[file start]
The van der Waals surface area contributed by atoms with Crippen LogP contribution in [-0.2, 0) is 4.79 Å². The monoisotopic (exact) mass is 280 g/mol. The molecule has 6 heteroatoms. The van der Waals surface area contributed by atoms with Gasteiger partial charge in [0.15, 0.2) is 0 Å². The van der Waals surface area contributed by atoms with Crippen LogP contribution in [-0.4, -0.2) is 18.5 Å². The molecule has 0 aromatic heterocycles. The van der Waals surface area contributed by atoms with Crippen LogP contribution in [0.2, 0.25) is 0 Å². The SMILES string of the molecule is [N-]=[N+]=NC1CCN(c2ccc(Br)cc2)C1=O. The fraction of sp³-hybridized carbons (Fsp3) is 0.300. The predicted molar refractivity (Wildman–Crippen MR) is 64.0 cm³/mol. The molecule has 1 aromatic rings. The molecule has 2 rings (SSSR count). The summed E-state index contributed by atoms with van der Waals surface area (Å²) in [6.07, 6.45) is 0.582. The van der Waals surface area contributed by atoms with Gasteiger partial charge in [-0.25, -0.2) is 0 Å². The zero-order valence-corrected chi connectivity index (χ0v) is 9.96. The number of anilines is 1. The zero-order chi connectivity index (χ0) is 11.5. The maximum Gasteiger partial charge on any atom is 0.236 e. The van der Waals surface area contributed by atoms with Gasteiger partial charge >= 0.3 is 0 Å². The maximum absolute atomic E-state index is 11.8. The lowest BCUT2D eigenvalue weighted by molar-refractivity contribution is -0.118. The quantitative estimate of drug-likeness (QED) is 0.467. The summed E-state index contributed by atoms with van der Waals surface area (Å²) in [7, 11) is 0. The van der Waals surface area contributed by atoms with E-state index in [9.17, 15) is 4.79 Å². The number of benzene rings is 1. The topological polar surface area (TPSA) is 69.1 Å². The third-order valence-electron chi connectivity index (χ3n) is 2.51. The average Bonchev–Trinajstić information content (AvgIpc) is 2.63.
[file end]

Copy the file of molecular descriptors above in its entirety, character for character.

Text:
The van der Waals surface area contributed by atoms with Crippen LogP contribution in [-0.2, 0) is 4.79 Å². The monoisotopic (exact) mass is 280 g/mol. The molecule has 6 heteroatoms. The van der Waals surface area contributed by atoms with Gasteiger partial charge in [0.15, 0.2) is 0 Å². The van der Waals surface area contributed by atoms with Crippen LogP contribution in [-0.4, -0.2) is 18.5 Å². The molecule has 0 aromatic heterocycles. The van der Waals surface area contributed by atoms with Crippen LogP contribution in [0.2, 0.25) is 0 Å². The SMILES string of the molecule is [N-]=[N+]=NC1CCN(c2ccc(Br)cc2)C1=O. The fraction of sp³-hybridized carbons (Fsp3) is 0.300. The predicted molar refractivity (Wildman–Crippen MR) is 64.0 cm³/mol. The molecule has 1 aromatic rings. The molecule has 2 rings (SSSR count). The summed E-state index contributed by atoms with van der Waals surface area (Å²) in [6.07, 6.45) is 0.582. The van der Waals surface area contributed by atoms with Gasteiger partial charge in [-0.25, -0.2) is 0 Å². The zero-order valence-corrected chi connectivity index (χ0v) is 9.96. The number of anilines is 1. The zero-order chi connectivity index (χ0) is 11.5. The maximum Gasteiger partial charge on any atom is 0.236 e. The van der Waals surface area contributed by atoms with Gasteiger partial charge >= 0.3 is 0 Å². The maximum absolute atomic E-state index is 11.8. The lowest BCUT2D eigenvalue weighted by molar-refractivity contribution is -0.118. The quantitative estimate of drug-likeness (QED) is 0.467. The summed E-state index contributed by atoms with van der Waals surface area (Å²) in [7, 11) is 0. The van der Waals surface area contributed by atoms with E-state index in [9.17, 15) is 4.79 Å². The number of benzene rings is 1. The topological polar surface area (TPSA) is 69.1 Å². The third-order valence-electron chi connectivity index (χ3n) is 2.51. The average Bonchev–Trinajstić information content (AvgIpc) is 2.63.